My eyes are brown because I’m constipated. That’s what my Aunt Tillie told me. She was a Registered Nurse, which would make her an expert on such matters. Of course, when she broke this news to me, she didn’t use the nice medical terms. She just blurted out that I was full of it.
Aunt Tillie died several years ago. So have many of my other aunts and uncles. In fact, I have only one aunt left. Aunt Alice is in her late nineties. She lives with her only daughter, Peggy, who is now in her seventies.
Over the last year and a half, there have been four weddings in my extended family. My bride and I managed to make it to all of them. Come to think of it, one of them was ours! We also attended two weddings in Lu’s extended family.
During all that mingling with kinfolk, the idea of a family reunion was repeatedly brought up. Those of us who made the various trips (Colorado and Montana were included) had a marvelous time. But we missed the family members who were unable to join us.
To make matters worse, my two brothers (twins) who still live in our hometown of Pittsburgh, Pennsylvania both suffered heart attacks in that same time frame. Their wives have both had medical problems as well.
If we wanted to see everyone at an event other than a funeral, we had to do something soon. It’s unlikely we could get Aunt Alice or my brothers to leave Pittsburgh, so whatever we did would have to be done in Pittsburgh. I’m the youngest of six children, which, as any youngest child knows, makes me the likely candidate to be volunteered by the older siblings. And of the four of us who have moved away from Pittsburgh, I’m the closest… geographically speaking. Fate was pounding me from all sides. I agreed to organize a reunion.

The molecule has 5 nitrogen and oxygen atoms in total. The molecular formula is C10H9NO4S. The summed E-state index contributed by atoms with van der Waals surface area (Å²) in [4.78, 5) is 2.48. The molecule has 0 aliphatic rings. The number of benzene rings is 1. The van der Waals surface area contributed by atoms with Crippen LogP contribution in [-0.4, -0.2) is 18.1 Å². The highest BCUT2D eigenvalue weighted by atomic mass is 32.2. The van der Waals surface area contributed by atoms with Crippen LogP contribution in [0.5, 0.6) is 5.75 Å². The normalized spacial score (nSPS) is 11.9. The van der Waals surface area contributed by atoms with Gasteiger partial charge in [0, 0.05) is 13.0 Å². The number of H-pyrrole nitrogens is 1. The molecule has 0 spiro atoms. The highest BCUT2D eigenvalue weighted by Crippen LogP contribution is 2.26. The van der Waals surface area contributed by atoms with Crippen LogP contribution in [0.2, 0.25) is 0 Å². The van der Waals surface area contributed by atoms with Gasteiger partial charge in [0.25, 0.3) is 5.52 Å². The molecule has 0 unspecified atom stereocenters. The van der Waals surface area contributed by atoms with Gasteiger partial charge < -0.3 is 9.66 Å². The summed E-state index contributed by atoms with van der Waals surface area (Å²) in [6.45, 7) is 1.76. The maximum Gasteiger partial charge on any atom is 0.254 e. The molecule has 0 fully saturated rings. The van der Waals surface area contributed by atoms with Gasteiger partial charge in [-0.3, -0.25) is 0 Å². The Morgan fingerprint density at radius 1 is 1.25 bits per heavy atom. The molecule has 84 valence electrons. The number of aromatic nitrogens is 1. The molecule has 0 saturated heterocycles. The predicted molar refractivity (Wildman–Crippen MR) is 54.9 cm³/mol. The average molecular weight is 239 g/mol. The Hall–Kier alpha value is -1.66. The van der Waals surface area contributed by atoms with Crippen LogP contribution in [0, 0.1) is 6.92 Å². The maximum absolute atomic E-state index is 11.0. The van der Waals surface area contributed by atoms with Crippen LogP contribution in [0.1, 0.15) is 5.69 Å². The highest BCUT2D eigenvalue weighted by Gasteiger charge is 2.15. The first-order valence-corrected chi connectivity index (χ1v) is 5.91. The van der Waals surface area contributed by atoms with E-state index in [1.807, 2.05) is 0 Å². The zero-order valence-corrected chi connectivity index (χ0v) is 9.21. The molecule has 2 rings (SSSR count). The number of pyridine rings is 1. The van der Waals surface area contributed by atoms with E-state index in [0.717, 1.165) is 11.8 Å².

Recall the numbers I’ve recited thus far. Actually, the only important number at this point is six. That’s the number of surviving children born to our parents. Getting six people to meet in Pittsburgh for one weekend seems like a simple task. We may or may not be able to achieve that task.
My one sister who lives in Florida decided it was too far to travel until my other sister in Florida found round-trip airfare for under a hundred and fifty dollars. In the meantime, my brother in California retired. That meant he’d be able to make it with no sweat. He’d be able to drive.
My brother in California is terrified of flying. He does so only when there’s no other way to get to wherever it is he’s supposed to be in time for whatever it is he’s supposed to attend. If he must fly, he finds ways to numb himself to the experience. Even then, it’s “white knuckles” all the way.
He would’ve been able to drive had he stayed retired. However, he’s now working as a host at a campground somewhere in Idaho. If he goes to the reunion, it’ll have to be aboard a big noisy bird. He will not be a happy camper or campground host.
So, of the original six, we should have at least five of us in attendance. That was easy. The rest has not been.
My sister Wilda, whose husband is deceased, has two children, a daughter-in-law, a son-in-law, five grandchildren, a grandson-in-law, and three great grandchildren. They are scattered throughout four states. That’s a total of fourteen people to try to get to Pittsburgh for a weekend. The good news is they’re all on the east coast.
My sister Gertrude, whose husband is also deceased, has two children, a daughter-in-law, four grandchildren, one granddaughter-in-law, two grandsons-in-law, and two great grandchildren. They are scattered more than the hash browns at the Waffle House. Recall I mentioned Colorado and Montana earlier. Add Florida and Seattle, Washington to that mix. That’s another thirteen to find extra beds for.
My brother Lew, now hosting a campground in Idaho, has a wife, four children, two sons-in-law, one daughter-in-law, and seven or eight grandchildren. (Sorry, I’ve lost count.) They are spread out from South Carolina, to Missouri, California, Washington, and, of course, Idaho. If my math is any good, we now have another sixteen or seventeen mouths to feed.